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Free Study Guide - Gone With the Wind by Margaret Mitchell

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In June Scarlett returns home to Tara, having received word that her father has died. Will meets her at Jonesboro and on the way home tells her that he wants to marry Suellen and that Carreen-who never got over the death of her beau-intends to join a convent. He also startles her with the news that Ashley is considering moving north to get work for himself, thereby getting away from the charity of living at Tara.

Will tells Scarlett the story of her fatherís death. Suellen had discovered, via Hilton, that the Yankees were paying union sympathizers for claims on destroyed property. A person had only to take the "iron clad oath" that he did not serve in the confederate army or support them in any way and he would receive as much as 150,000 dollars in cash. Suellen, who longs for fine dresses and a carriage of her own, spends weeks trying to talk her father into signing the oath. Eventually he agrees and she takes him to Jonesboro. There, after she primes him with brandy, he almost signs the paper. However, Suellen makes the mistake of revealing that Hilton and the Slatterys have also signed. Gerald seems for a few moments like his old self as he tears up the paper and throws it in Suellenís face. He mounts the first horse he sees at the rail and rides home at a dead run, but at the fence, the horse balks rather than jumping. Gerald is thrown and killed instantly.


The behavior of Scarlett and that of Suellen are seen in sharp contrast. Both girls are willing to do anything for money, but Scarlett's desperation is to save her home and to keep her family from being hungry. Suellen imagines that Scarlett has a fine carriage and new clothes, and that she got them through stealing a husband. Suellen is in competition, wanting a carriage for herself. She does not intend to kill her father; rather, she is attempting to take advantage of his weak state of mind. She thinks that her father will not remember signing the oath, and that it won't make any difference to him anyway as he is an immigrant himself and did not actually aid the Confederate army. It doesn't turn out the way she planned, however. Her father is more firmly attached to the plantation he built than she realizes. Through his own work, he has become a proud southern plantation owner, and even in his feeble state, he has not lost that pride. He will not do anything that would have his name listed with the Slatterys and MacIntoshes.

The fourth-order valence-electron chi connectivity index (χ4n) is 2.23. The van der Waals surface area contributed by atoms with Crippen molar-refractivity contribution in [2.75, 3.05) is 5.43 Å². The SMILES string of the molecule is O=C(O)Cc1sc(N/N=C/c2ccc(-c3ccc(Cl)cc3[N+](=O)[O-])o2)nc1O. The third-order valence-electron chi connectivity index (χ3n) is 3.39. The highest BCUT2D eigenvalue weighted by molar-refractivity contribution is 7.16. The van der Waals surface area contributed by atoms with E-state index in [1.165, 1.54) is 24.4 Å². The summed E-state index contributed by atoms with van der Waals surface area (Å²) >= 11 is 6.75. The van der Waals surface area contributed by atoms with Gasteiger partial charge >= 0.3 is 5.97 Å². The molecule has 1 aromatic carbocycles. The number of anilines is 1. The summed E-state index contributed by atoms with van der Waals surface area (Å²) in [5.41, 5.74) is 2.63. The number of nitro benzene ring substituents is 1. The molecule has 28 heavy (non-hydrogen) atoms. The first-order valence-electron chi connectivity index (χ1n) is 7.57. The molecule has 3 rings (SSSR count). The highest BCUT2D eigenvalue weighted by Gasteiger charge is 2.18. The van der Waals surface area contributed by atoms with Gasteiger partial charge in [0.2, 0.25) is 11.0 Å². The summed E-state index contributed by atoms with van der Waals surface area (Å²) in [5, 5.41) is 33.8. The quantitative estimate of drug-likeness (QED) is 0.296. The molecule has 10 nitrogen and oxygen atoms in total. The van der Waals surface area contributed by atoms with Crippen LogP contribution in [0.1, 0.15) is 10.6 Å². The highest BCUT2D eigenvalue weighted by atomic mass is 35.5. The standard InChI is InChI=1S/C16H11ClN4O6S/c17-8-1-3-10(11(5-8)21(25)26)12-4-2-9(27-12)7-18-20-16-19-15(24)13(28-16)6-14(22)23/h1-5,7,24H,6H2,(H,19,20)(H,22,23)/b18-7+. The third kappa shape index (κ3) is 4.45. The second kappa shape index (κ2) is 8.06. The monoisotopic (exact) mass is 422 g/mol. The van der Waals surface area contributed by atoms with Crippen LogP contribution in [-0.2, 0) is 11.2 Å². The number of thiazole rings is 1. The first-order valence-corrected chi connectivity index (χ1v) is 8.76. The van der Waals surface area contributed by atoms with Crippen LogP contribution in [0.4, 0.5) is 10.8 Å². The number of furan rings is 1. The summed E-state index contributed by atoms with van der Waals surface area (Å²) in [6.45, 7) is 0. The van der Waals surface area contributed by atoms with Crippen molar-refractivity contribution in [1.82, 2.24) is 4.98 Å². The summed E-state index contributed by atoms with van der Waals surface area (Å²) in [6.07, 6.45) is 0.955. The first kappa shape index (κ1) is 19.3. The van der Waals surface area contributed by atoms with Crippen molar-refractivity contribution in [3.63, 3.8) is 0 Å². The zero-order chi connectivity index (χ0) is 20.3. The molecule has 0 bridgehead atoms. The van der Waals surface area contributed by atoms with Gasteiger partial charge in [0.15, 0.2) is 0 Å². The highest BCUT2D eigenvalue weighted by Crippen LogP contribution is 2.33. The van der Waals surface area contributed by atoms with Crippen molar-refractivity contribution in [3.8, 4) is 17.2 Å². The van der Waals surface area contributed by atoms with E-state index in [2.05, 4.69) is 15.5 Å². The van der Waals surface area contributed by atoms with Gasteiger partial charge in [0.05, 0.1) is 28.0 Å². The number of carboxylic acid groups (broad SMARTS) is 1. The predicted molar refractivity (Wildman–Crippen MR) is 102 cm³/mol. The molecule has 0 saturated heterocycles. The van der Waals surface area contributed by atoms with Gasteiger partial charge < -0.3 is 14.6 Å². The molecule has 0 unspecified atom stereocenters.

The community around Tara gathers for Gerald's funeral. Ashley and Will anticipate trouble because of a custom of "speaking over the grave," a tradition that gives anyone present a chance to say anything they want about the departed individual. Usually such speakings are eulogistic, but occasionally people have taken advantage of the opportunity to vent their own anger or to say things that are misunderstood by the family of the deceased. In this case, they are quite sure that Mrs. Tarleton and Grandma Fontaine are both just waiting their chance to lash out against Suellen, especially as they have already been glaring at her, and most have refused to speak to her.

Ashley and Will make arrangements between them to prevent Suellen from being hurt. Ashley conducts the funeral service, blending Catholic and protestant prayers in such a way that the people aren't sure when he is finished. Careen, who has become devoutly Catholic recognizes that Ashley has not followed the script which she provided for him, but when he launches into and eloquent Epicopalian burial recitation, the Baptists and Methodists who are there all think that he is using a Catholic ceremony. Only Careen knows that a "devoutly Catholic Irishman is laid to rest by the Church of England's service."